And to that we should all say, “Thank God.”
It’s not that I have a philosophical problem with summer. I consider it among the top two or three seasons. The food is good in summer. Beer tastes better in summer. Shoes are optional in summer. Those are all things one can get behind. I don’t even mind the guilt that accompanies the season, the feeling that on any decent day it’s every Minnesotan’s duty to do something outside. In fact, I actually like being out in nature, provided I don’t have to deal with anything too natural.
But unless you’ve spent the last six months living inside a burlap bag, you know that this summer was—to use a technical term—freaky. It started with a massive fire in the Boundary Waters and ended with a U.S. senator getting busted in an airport bathroom. In between, we witnessed a disturbing array of unpreventable disasters—hail, drought, floods, the Timberwolves off-season—and a single, massive, preventable one: the bridge collapse. Has there ever been a worse season in Minnesota? Ever?
Fall, unlike spring, is not usually considered a time of restoration. It’s supposed to be about turning inward, about retrenching, about refocusing on school, work, family. Shoes are usually required.
But if we’re destined to remember this summer as uncharacteristically depressing and bizarre, it only seems right that we think about this fall differently, as well. For once, it seems autumn should feel like the start of something. We could use a little renewal around here, after all.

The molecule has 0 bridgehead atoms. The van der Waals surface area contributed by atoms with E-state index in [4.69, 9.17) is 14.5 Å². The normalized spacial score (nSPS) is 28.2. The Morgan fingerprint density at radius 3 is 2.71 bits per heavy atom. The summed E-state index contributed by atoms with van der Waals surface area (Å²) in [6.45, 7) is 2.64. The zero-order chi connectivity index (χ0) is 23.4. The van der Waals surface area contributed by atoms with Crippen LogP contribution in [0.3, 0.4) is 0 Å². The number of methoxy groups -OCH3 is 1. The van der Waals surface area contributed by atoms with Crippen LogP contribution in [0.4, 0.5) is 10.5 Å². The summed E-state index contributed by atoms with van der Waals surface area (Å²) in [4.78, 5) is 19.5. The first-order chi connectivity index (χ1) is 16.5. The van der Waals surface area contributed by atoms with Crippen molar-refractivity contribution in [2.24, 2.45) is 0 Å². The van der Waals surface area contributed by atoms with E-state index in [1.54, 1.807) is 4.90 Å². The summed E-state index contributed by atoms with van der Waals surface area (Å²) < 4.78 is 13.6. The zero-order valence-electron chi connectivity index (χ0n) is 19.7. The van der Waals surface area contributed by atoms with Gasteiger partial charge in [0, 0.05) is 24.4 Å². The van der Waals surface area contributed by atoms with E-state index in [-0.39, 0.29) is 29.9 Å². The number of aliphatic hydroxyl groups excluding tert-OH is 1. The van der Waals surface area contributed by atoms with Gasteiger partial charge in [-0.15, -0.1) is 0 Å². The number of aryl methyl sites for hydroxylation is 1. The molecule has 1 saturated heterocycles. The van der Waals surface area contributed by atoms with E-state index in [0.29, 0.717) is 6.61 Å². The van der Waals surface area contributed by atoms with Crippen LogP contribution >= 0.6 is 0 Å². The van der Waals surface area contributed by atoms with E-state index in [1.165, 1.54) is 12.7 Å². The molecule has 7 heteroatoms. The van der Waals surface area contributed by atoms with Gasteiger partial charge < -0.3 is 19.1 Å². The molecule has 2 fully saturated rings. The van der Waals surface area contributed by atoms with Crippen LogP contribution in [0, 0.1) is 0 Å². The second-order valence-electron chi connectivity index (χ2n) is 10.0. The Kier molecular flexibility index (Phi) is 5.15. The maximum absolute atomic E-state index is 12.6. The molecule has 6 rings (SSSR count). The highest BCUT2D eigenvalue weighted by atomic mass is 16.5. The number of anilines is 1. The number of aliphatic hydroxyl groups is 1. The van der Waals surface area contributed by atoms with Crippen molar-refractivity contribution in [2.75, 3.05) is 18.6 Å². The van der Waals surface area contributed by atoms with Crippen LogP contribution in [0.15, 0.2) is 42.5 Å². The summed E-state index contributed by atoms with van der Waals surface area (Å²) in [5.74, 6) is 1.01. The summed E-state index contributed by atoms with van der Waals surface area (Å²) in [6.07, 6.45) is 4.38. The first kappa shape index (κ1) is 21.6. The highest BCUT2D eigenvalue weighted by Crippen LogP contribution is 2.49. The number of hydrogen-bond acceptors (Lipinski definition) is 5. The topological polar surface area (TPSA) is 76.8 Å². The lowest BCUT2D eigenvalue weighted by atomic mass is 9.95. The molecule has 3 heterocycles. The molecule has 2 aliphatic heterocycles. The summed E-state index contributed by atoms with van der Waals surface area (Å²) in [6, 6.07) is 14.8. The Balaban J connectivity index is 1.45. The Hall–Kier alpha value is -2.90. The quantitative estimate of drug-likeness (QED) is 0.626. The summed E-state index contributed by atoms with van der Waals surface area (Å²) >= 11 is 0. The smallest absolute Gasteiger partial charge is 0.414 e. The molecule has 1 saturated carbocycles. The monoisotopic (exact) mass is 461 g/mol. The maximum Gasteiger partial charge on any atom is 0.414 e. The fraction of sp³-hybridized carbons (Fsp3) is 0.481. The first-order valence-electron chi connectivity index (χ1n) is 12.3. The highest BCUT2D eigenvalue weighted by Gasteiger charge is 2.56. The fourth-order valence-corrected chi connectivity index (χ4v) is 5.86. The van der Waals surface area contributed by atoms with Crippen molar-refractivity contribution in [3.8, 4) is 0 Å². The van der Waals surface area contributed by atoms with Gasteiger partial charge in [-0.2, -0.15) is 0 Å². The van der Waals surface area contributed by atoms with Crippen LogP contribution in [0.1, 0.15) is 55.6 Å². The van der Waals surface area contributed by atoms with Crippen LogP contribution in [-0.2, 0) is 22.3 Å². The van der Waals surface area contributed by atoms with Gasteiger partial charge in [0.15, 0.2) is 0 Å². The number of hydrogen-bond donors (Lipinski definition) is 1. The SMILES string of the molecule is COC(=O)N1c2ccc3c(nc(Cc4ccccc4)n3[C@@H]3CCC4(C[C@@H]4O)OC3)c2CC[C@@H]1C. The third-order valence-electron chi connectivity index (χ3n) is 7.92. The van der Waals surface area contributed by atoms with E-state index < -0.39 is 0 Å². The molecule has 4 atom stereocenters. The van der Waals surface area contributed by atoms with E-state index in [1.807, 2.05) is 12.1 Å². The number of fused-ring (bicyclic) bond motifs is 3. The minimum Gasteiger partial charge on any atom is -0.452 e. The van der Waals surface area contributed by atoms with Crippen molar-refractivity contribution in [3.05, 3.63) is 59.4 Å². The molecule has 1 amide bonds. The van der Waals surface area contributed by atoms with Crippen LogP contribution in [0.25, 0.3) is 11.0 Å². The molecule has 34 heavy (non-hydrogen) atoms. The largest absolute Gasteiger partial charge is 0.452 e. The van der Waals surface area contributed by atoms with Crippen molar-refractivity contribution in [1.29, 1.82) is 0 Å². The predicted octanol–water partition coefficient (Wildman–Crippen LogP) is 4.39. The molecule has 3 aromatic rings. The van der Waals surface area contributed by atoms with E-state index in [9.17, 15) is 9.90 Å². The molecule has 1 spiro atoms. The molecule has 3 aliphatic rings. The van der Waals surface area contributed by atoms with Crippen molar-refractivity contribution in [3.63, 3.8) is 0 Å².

Granted, changing how one thinks about the seasons is just a tad beyond the scope of a magazine. But we can do our part to help you feel a little better about the world—and yourself, which is where this month’s cover story comes in. It offers practical advice on the most common health questions facing Minnesotans: How to beat a winter cold; how not to catch a bug on your next flight out of MSP; how to get enough vitamin D during winter.
And if you’re not yet in the mood to improve your health, this month’s issue also includes several stories that offer a new perspective on the world around you, including an examination of why rising temperatures in Lake Superior have confounded and alarmed those who study global warming; and a revealing look at the followers of local radio personalities Lori & Julia. These pieces might not give you the warm fuzzies, but they will make you think, and, just maybe, allow you to forget about our summer of weirdness for a while. If nothing else, they will provide a small reminder that, even in the worst of times, life here is still pretty good. Unless, of course, you’re a Timberwolves fan.